The Racine Journal-Times Sunday Bulletin from Racine, Wisconsin on August 2, 1959 · Page 14
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The Racine Journal-Times Sunday Bulletin from Racine, Wisconsin · Page 14

Racine, Wisconsin
Issue Date:
Sunday, August 2, 1959
Page 14
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Page 14 article text (OCR)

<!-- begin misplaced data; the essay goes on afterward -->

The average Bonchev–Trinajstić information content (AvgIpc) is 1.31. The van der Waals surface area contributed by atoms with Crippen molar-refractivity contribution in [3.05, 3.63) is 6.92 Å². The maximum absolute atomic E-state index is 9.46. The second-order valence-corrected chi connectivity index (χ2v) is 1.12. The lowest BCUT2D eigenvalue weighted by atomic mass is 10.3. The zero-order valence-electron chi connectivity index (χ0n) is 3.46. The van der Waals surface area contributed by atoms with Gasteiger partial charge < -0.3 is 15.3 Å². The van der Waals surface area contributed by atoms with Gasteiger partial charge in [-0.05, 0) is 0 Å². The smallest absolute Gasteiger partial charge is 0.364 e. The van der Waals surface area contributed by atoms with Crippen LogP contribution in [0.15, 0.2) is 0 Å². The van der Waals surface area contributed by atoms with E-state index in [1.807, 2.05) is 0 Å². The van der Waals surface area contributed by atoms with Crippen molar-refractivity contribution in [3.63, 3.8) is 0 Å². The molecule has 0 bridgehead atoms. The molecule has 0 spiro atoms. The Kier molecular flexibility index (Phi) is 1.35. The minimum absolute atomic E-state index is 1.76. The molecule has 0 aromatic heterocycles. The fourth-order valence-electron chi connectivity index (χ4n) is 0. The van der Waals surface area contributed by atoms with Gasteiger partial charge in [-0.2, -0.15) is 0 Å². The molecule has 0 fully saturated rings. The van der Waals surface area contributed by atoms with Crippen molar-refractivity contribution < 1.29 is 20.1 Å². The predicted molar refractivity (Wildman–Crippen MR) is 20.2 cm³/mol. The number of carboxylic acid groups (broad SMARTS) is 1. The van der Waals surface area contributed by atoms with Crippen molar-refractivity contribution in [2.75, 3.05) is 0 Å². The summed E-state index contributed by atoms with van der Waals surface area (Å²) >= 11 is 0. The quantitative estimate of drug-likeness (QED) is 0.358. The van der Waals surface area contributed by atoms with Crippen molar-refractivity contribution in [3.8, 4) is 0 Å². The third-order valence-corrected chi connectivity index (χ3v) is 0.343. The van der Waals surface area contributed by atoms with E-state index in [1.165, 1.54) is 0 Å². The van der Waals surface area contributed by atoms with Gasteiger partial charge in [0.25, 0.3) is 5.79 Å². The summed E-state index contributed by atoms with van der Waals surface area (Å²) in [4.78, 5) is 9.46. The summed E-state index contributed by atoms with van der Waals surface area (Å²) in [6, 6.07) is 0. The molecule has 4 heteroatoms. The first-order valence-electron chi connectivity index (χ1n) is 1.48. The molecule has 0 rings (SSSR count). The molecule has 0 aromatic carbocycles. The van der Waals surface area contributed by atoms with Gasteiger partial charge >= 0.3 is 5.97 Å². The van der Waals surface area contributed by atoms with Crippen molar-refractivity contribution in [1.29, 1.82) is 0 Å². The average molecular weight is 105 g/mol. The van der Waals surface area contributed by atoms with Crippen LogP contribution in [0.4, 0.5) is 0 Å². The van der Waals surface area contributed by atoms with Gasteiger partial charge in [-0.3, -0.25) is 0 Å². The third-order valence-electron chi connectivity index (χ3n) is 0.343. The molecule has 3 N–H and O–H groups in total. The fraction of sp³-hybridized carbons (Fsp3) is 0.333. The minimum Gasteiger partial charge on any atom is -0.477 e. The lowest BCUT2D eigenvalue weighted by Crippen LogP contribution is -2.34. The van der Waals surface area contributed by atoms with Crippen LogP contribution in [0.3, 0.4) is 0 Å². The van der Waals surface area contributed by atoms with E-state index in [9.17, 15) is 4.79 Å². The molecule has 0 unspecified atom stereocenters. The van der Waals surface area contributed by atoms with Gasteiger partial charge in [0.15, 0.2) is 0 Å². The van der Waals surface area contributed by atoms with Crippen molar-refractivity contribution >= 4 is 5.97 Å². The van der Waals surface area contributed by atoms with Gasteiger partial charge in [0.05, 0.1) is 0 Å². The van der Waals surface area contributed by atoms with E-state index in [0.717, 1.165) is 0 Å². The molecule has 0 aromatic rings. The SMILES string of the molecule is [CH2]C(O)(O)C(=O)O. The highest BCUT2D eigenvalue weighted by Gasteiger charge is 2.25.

tlUetin SOCIETY and WOMEN'S NEWS SECTION TWO Auiuft % im Society, pages 2, S Cook of the Week, page 8 Child Care, |Nige 4 Home Decorating, page « AmttiMMiitl^ ptfM 11^ 11 St Waru'. SlLr year at 3XJC jPmvideA golden ^l)a^d for Clampers Some 80 girls, ranging in age from 6 through 12 years, are attending St. Mary's Camp at JeKoven Foundatiop for Church Worlt. This is the silver anniversary year forthe camp, which was established as the first major project of the Sisters of St. Mary when the Episcopal order purchased the historic buildings and spacious grounds just before they were to go under the sheriff's auction hammer. This year marks also the 100th anniversary of the arrival of Dr. James DeKoven in this city to take charge of the old Racine College. The occasion will be marked at special services in October. The immense trees that once looked down on such college students as Gen. Mark Clark and Billy Mitchell now survey such activities as ballet classes, creative dramatics, badminton, archery, swimming and crafts. The old iron dinner bell, shaped like a triangle and struck like one, calls the girls to meals as it did the college boys of a century ago. Appetites haven't changed much, either; the girls can empty milk pitchers quite as fast as their predecessors, and only careful shopping (and kindness on the part of many tradespeople) enable the Sisters of St. Mary to keep within the budget permitted by the camp's modest fees. The summer camping period begins the first Monday In July and runs for six weeks. Girls may enroll for the entire period, or for two-week periods within that time. The camp is affiliated with the American Camping Assn. Campers are not restricted to girls of the Episcopalian faith. A number of non-Christian denominations are represented there at the present time. In addition to the professional staff, which Includes a registered nurse-ln-residence, Miss Norma Kubash of Chicago, and a Red Cross swimming Instructor, Miss Katherine Brown, R.N., there are eight senior co^inselors >and 16 junior counselors, insuring a chain of instruction and supervision for each individual camper. The camp's program would be Impossible, says Sister Mary Hilary, C.S.M., if it were not for the interest taken in it by friends who contribute not only material things, but time and professional talents. Professional instructors, she points out, receive only a part of what they might receive in other positions. Last year a group of Wilmette mothers, whose daughters have attended the camp for several seasons, clubbed together to provide funds for the purchase of new bedding. Other mothers have added to the camp's wardrobe, by contributing discarded frocks for use as costumes for plays, or for creative dramatics. (The wicked stepmother in this year's "Cinderella" wore a stunning black mesaline and lace gown, vintage of 1913.) The Sisters of the Community of St. Mary, first American Foundation in the Anglican Church, have their western province mother house at Kemper Hall, Kenosha. It is there that novices enter their two and a half year training period, before they are professed as full members of the community. When they don the black habit and white wimple of the professed, they take their life vows of poverty, chastity and obedience. The Sisters recite the full Benedictine divine office daily, regardless of the press of work or the demands on time. To celebrate their 2Sth year at DeKoven, they arranged a reunion of campers and "old girls" recently, at which the Bishop of Milwaukee, the Rt. Rev. Donald H. V. Hallock celebrated the Solemn Mass. LEFT, Sister Vlasta Mari, C.S.M., Vickie Wirt of Chicago (seated) and Betsy Bar- theil of Wilmette with the camp mascots, Roger and Reneo Raccoon. Sister, who teaches science at Kemper Hall during the winter, became "foster mother" to the infant racoons when students brought them back from a bicycle trip. She raised them with the aid of a doll's nurs- Ing bottle. oven ABOVE, Mrs. J. N. Pederson, 1684 College Ave., directs the camp Mlet classes. She Is kneeling, left, with Martha Hendrickson, 1611 Oak Lawn Dr., youngest member of the class. Others are (front row, from left rear) Judy Fowler, Wll- mette; Susan Lawrence, Mln* neapolis; Nancy Arnold, Glenvlew; Peggy Griffith, Wilmette; Cynthia Mandsley, Aurora; Susan Kade, Wildwood, III.; and lull Douglass, Hammond, Ind. Second row, same order: Marjorie Longnecker, Kenllworth; Patricia Greene, Chicago; Elka Su- panc, Skokle; Lee Hayes, Glenvlew; Pamela Fowler, Wilmette; Betty Goold, Downer's Grove; and Linda Verges, Wilmette. Judy Fowler assists Mrs. Pederson, has younger twin sistere attending camp. LEFT, Cynthia Rappa, SS8I N. Main St., directs the camp drama classes. Costumed for "Cinderella" are. from left, • Shayn Waddell, Chicago* stepmother; Sherry Head* rickson, 1611 Oak Lawn Dr,, page; Kathle Mackie. Madison, the Prince Charming; Miss Rapps; and Carol Lonergan, Chicago, as Cinderella. LEFT, crafts students are ocupied with sculpture and mosaics. Seated, front, are Diana Verges, Wilmette, left, and Ericka Williamson, Chicago. Others, from left. Penny Fowler, Wilmette; Susan Treadwell, Wilmette; and Susan Sumner of Mllford, III. Penny and Ericka are third-year campers. RIGHT, badminton goes on almost around the clock at the camp, according to Sister Mary Hilary, C.S.M. pictured here with Priscilla Wood of Wauwatosa, left, and Marie Perez of Chicago. Sister teaches English and American history at Kemper.

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